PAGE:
Review of the regulatory framework for housing associations: summary of responses
Summary of responses to proposed changes to the regulatory statuses and standards.
In this page
The Regulatory Framework for Housing Associations Registered in Wales has been in operation since January 2017 and applies to Registered Social Landlords (RSLs). Prior to commissioning this latest review, officials discussed the framework with the sector (including tenants) to determine the scope.
It was agreed the review should focus on:
- Proposed changes to the regulatory judgement dimensions of Governance (including services) and Financial Viability
- The scope and clarity of the performance standards
- The regulator’s role in setting expectations about equality, diversity and inclusion
When proposing changes of this nature, a formal consultation is required under the Housing Act 1996. The statutory requirement is to consult with one or more bodies representing the interests of RSLs, tenants and local housing authorities. In practice, we consult a wider group of representative bodies through the Regulatory Advisory Group membership which consists of a wide range of stakeholder representative bodies.
The consultation was issued in July 2021. 14 responses were received from a mixture of individual organisations and representative bodies.
We asked 5 specific questions in relation to the changes. Overall, the majority answered yes to the questions (see below) which provided a very strong mandate to proceed with the revisions as set out.
Respondents were able to provide any additional comments to explain their “yes or no” answers. The comments were generally positive and although a small number of themes emerged, there was little overall consistency. As a result, after careful analysis, we made some changes where there was clear merit in providing added clarity or context to the relevant outcome. As an example, in RS1, “delivers” has been added to make it clear it’s not enough just to set measurable commitments in relation to Equality, Diversity and Inclusion.
Where themes did emerge, they mainly related to positive strengthening of the standards. Examples of such strengthening can be seen in changes to the tenant related standards. For example, “Encourages tenants to influence strategic decision making” has been changed to “enabling and supporting…..”
Another change reflects that for an RSL to genuinely “enable tenants to understand the organisation’s approach to tenant involvement…” and so on, it needs to create the right organisational culture. The financial planning and management standard has been strengthened by adding “…including appropriate stress testing, scenario planning and use of internal thresholds”.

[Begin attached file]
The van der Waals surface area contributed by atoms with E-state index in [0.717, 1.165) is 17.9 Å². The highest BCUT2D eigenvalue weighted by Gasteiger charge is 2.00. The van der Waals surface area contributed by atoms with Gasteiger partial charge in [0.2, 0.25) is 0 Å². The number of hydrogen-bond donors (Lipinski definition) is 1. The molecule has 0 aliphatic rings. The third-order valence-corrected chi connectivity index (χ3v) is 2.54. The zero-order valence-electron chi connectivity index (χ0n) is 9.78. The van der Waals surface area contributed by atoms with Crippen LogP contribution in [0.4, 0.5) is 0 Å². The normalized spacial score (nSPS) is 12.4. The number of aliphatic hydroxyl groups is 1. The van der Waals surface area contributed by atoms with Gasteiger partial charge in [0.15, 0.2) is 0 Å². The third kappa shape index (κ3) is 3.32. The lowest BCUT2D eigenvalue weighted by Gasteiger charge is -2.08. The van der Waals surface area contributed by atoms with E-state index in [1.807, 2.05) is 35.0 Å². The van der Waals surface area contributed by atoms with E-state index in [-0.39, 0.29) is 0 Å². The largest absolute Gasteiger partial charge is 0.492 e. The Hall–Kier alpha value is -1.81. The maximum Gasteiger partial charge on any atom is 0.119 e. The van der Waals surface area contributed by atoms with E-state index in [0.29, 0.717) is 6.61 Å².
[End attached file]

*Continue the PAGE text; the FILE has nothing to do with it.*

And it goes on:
The changes made have been incorporated into the regulatory standards as published in the Regulatory Framework 2022.
Where feedback didn’t relate directly to the consultation questions, it was taken into account in and reflected in other documents including the revised regulatory framework which explains how we regulate and in the revised format for judgement reports.
Summary of responses to the specific questions
Q1. Are the revised Regulatory (Judgement) Statuses easy to understand in relation to an RSLs regulatory performance?
The comments were overwhelmingly positive, indicating that the statuses were easy to understand and an improvement on those currently used. It was generally thought that the ‘traffic light’ system brought an improved level of clarity.
Q2. Are the revised Regulatory Standards easy to understand in relation to an RSLs regulatory performance?
There was clear view that the proposed standards were easier to understand than those currently in use and that duplication had been removed. The focus on outcomes was also welcomed.
Q3. Do you agree the revised Regulatory Standards provide for tenants to have an appropriate level of influence and involvement?
The majority of respondents agreed that the Regulatory Standards provide for tenants to have an appropriate level of influence and involvement, however some did not and proposed changes. This included wanting to see outcomes showing a culture of tenant engagement embedded across the organisation.
Q4. Do the range of outcomes in the revised Regulatory Standards reflect an appropriate range of RSL activities?
A majority of respondents agree the Regulatory Standards reflect an appropriate range of RSL activities. There were some detailed responses regarding suggestions for potential changes, but no obvious themes or consistency.
Q5. Do you agree with the expectations set in relation to equality, diversity and inclusion (included in RS1)?
Respondents were generally supportive of the expectation set in RS1. There were a number of comments regarding potential improvements/changes to the wording.
NB – respondents did not always complete the response form and consequently sometimes did not answer the set questions. The comments were analysed but the response is not included in the yes/no count below.